Ballymena Observer, 26 November 1921
The Ulster-Scots language developed in the north of Ireland from the 17th century onwards, when approximately 100,000 lowland Scots migrated to the island. Indeed, the Ulster-Scots language spoken in Ulster is very close (some would say indistinguishable) from the Scots spoken in the South-West of Scotland. Just as many publications made space for Irish language columns in the early 20th century, plenty of newspapers printed articles in Ulster-Scots. This Ulster-Scots passage from the Ballymena Observer recounts the establishment of a hiring fair in the townland of McKennas Town.
The Hiring Fair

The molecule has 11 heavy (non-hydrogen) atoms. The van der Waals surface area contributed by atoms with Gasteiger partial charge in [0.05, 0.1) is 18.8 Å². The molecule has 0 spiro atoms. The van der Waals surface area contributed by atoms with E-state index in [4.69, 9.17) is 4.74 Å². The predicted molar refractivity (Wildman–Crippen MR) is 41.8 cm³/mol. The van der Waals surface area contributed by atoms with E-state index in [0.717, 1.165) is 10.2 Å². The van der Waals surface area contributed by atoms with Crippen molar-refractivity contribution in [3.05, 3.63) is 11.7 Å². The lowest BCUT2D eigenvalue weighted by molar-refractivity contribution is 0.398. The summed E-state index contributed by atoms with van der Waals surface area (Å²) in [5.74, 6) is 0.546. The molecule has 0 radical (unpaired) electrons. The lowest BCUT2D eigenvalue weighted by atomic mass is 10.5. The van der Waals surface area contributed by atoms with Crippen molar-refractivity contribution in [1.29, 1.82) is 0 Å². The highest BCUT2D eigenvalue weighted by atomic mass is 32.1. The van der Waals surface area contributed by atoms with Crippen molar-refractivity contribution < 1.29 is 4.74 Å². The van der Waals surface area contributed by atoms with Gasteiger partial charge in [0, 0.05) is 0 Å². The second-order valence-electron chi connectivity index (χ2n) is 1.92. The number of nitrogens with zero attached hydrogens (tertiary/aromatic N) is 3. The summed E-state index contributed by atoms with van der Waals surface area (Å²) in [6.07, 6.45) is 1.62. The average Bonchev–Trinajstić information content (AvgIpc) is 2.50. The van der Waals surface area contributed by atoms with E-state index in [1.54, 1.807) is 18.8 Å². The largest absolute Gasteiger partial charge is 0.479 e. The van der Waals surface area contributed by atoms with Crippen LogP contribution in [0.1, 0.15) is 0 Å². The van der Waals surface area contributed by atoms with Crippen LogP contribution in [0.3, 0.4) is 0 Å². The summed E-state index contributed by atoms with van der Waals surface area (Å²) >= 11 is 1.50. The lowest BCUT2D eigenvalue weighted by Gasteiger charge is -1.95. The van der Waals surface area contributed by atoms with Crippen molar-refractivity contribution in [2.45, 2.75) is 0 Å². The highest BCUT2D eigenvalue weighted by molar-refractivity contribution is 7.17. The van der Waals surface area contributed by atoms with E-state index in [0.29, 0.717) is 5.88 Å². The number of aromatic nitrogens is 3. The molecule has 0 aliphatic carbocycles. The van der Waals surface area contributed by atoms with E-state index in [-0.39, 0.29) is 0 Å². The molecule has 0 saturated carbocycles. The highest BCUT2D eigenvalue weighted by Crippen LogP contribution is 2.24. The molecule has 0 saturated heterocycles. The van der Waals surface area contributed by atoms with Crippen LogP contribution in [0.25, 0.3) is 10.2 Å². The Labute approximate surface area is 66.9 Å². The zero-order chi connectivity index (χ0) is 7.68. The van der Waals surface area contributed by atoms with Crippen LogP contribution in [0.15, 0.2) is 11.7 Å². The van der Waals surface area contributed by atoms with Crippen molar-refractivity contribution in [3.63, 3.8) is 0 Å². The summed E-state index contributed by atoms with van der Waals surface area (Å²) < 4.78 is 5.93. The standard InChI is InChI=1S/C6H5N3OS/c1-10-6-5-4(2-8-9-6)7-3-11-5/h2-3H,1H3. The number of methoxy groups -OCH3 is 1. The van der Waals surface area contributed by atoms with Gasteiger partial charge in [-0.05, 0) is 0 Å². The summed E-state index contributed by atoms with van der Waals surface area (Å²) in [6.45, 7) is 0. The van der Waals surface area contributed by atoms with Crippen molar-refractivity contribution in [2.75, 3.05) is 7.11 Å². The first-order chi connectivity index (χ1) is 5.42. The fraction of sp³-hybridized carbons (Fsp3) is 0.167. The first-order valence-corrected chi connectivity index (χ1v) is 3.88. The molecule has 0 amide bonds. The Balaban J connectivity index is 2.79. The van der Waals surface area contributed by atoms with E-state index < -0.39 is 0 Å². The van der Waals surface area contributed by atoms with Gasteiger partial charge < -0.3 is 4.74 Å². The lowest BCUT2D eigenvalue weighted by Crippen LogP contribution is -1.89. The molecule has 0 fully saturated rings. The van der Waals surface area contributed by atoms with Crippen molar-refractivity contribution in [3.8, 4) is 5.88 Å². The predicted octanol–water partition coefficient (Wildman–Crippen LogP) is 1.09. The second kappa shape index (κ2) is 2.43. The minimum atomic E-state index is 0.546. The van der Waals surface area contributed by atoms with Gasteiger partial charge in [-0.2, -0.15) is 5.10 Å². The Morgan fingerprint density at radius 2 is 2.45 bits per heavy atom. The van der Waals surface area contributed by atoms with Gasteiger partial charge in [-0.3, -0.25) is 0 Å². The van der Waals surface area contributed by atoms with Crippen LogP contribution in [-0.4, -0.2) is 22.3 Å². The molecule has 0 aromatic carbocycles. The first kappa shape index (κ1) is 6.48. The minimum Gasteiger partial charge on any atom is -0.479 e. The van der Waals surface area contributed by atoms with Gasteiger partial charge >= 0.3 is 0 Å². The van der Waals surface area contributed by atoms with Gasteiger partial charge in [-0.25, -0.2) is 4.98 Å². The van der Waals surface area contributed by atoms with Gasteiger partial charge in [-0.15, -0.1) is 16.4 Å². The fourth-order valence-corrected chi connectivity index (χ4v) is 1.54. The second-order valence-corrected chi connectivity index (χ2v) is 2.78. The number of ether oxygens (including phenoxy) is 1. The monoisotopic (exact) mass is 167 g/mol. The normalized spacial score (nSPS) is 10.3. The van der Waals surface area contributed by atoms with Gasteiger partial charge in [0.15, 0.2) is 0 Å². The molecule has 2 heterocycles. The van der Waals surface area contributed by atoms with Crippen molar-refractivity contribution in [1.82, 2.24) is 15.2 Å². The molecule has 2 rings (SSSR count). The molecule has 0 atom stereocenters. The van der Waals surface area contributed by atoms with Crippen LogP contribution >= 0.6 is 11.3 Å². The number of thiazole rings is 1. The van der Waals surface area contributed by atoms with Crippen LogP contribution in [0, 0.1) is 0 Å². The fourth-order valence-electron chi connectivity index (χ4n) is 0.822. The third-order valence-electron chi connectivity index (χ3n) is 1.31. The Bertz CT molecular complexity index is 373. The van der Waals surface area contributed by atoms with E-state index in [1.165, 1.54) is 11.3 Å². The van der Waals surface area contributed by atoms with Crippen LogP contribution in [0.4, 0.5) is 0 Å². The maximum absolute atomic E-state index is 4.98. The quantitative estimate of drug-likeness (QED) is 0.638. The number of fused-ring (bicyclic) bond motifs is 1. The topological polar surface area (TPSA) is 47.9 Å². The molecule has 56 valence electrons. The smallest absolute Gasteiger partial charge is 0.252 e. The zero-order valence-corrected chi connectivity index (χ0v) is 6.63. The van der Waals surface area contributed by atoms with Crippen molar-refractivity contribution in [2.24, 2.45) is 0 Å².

When it first came intae operation, or what broucht it aboot, is mair not I cud gie ony information on, but here it’s an ootstammin’ fact, at ony rate. It’s a guid when o’ years since the hirin’ fair was established in M’Keenstoon, although it was in operation in ither wee toons for a lang time afore that. The promoter o’ it, noo awa, thoucht it wud be a guid thing for the toon, an’ an accommodation tae the country folk luckin’ help, as weel as them at were willin’ tae gie it. It was thoucht tae, that it wud benefit the shap-keepers near haun where the fair wud be held, an’ that was the Fower Corners, at the Toon Hall, maybe as central a place and ony in the toon at that date. I hae heird some o’ the near-haun shap-keepers, though, say ‘at the fair’s no’ much o’ a benefit on hirin’ Seturday, but rether keeps awa’ likely customers. I suppose this is a metter o’ opeenion, an’ am juist giein’ it for what it’s worth. I hae nae doot it wud depend greatly on the business folk’s in. The hirers hae moistly a when shillin’s tae spend onywye, an’ if they benefit ony en’ o’ the toon, weel, they’re very welcome.